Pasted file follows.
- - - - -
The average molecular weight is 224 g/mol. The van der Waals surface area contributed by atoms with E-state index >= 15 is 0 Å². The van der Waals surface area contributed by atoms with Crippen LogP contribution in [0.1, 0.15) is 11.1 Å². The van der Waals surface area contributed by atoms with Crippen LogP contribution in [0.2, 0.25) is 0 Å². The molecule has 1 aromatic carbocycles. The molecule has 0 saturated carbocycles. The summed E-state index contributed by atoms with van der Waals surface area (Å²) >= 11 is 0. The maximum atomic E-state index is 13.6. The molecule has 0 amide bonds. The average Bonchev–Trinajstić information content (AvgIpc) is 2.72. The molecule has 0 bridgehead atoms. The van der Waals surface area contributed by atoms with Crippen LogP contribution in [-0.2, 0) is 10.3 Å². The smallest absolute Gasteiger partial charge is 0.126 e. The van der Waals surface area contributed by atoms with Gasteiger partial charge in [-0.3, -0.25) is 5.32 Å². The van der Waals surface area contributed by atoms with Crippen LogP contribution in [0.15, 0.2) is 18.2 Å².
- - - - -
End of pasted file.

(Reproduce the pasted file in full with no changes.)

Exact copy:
The average molecular weight is 224 g/mol. The van der Waals surface area contributed by atoms with E-state index >= 15 is 0 Å². The van der Waals surface area contributed by atoms with Crippen LogP contribution in [0.1, 0.15) is 11.1 Å². The van der Waals surface area contributed by atoms with Crippen LogP contribution in [0.2, 0.25) is 0 Å². The molecule has 1 aromatic carbocycles. The molecule has 0 saturated carbocycles. The summed E-state index contributed by atoms with van der Waals surface area (Å²) >= 11 is 0. The maximum atomic E-state index is 13.6. The molecule has 0 amide bonds. The average Bonchev–Trinajstić information content (AvgIpc) is 2.72. The molecule has 0 bridgehead atoms. The van der Waals surface area contributed by atoms with Crippen LogP contribution in [-0.2, 0) is 10.3 Å². The smallest absolute Gasteiger partial charge is 0.126 e. The van der Waals surface area contributed by atoms with Gasteiger partial charge in [-0.3, -0.25) is 5.32 Å². The van der Waals surface area contributed by atoms with Crippen LogP contribution in [0.15, 0.2) is 18.2 Å².